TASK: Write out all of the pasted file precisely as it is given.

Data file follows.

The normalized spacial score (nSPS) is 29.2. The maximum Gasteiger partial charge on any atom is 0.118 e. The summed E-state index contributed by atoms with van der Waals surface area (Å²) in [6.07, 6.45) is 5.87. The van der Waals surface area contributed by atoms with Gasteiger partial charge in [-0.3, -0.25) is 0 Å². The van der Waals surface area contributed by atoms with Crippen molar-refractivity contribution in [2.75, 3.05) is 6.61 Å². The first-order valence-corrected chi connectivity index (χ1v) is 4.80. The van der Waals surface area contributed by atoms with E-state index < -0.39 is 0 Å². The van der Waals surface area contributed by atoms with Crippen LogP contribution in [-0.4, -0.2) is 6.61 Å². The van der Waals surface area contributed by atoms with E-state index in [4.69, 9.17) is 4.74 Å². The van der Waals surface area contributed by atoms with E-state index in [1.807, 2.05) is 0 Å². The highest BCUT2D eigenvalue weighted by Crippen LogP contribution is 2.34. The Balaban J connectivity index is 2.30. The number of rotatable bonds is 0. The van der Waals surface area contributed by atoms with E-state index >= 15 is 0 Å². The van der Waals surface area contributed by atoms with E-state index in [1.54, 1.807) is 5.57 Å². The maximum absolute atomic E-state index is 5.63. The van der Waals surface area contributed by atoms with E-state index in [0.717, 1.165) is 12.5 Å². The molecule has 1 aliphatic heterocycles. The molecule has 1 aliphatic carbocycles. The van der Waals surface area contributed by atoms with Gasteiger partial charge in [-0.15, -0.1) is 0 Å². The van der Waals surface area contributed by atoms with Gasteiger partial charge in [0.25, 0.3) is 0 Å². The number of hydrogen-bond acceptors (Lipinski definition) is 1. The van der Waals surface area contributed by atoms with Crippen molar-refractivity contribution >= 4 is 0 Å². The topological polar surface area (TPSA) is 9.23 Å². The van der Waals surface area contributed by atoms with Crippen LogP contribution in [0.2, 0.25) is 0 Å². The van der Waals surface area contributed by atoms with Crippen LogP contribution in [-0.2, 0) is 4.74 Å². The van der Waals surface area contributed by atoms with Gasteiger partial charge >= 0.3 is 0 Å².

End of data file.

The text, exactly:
The normalized spacial score (nSPS) is 29.2. The maximum Gasteiger partial charge on any atom is 0.118 e. The summed E-state index contributed by atoms with van der Waals surface area (Å²) in [6.07, 6.45) is 5.87. The van der Waals surface area contributed by atoms with Gasteiger partial charge in [-0.3, -0.25) is 0 Å². The van der Waals surface area contributed by atoms with Crippen molar-refractivity contribution in [2.75, 3.05) is 6.61 Å². The first-order valence-corrected chi connectivity index (χ1v) is 4.80. The van der Waals surface area contributed by atoms with E-state index < -0.39 is 0 Å². The van der Waals surface area contributed by atoms with Crippen LogP contribution in [-0.4, -0.2) is 6.61 Å². The van der Waals surface area contributed by atoms with E-state index in [4.69, 9.17) is 4.74 Å². The van der Waals surface area contributed by atoms with E-state index in [1.807, 2.05) is 0 Å². The highest BCUT2D eigenvalue weighted by Crippen LogP contribution is 2.34. The Balaban J connectivity index is 2.30. The number of rotatable bonds is 0. The van der Waals surface area contributed by atoms with E-state index >= 15 is 0 Å². The van der Waals surface area contributed by atoms with E-state index in [1.54, 1.807) is 5.57 Å². The maximum absolute atomic E-state index is 5.63. The van der Waals surface area contributed by atoms with E-state index in [0.717, 1.165) is 12.5 Å². The molecule has 1 aliphatic heterocycles. The molecule has 1 aliphatic carbocycles. The van der Waals surface area contributed by atoms with Gasteiger partial charge in [-0.15, -0.1) is 0 Å². The van der Waals surface area contributed by atoms with Gasteiger partial charge in [0.25, 0.3) is 0 Å². The number of hydrogen-bond acceptors (Lipinski definition) is 1. The van der Waals surface area contributed by atoms with Crippen molar-refractivity contribution >= 4 is 0 Å². The topological polar surface area (TPSA) is 9.23 Å². The van der Waals surface area contributed by atoms with Crippen LogP contribution in [0.2, 0.25) is 0 Å². The van der Waals surface area contributed by atoms with Crippen LogP contribution in [-0.2, 0) is 4.74 Å². The van der Waals surface area contributed by atoms with Gasteiger partial charge >= 0.3 is 0 Å².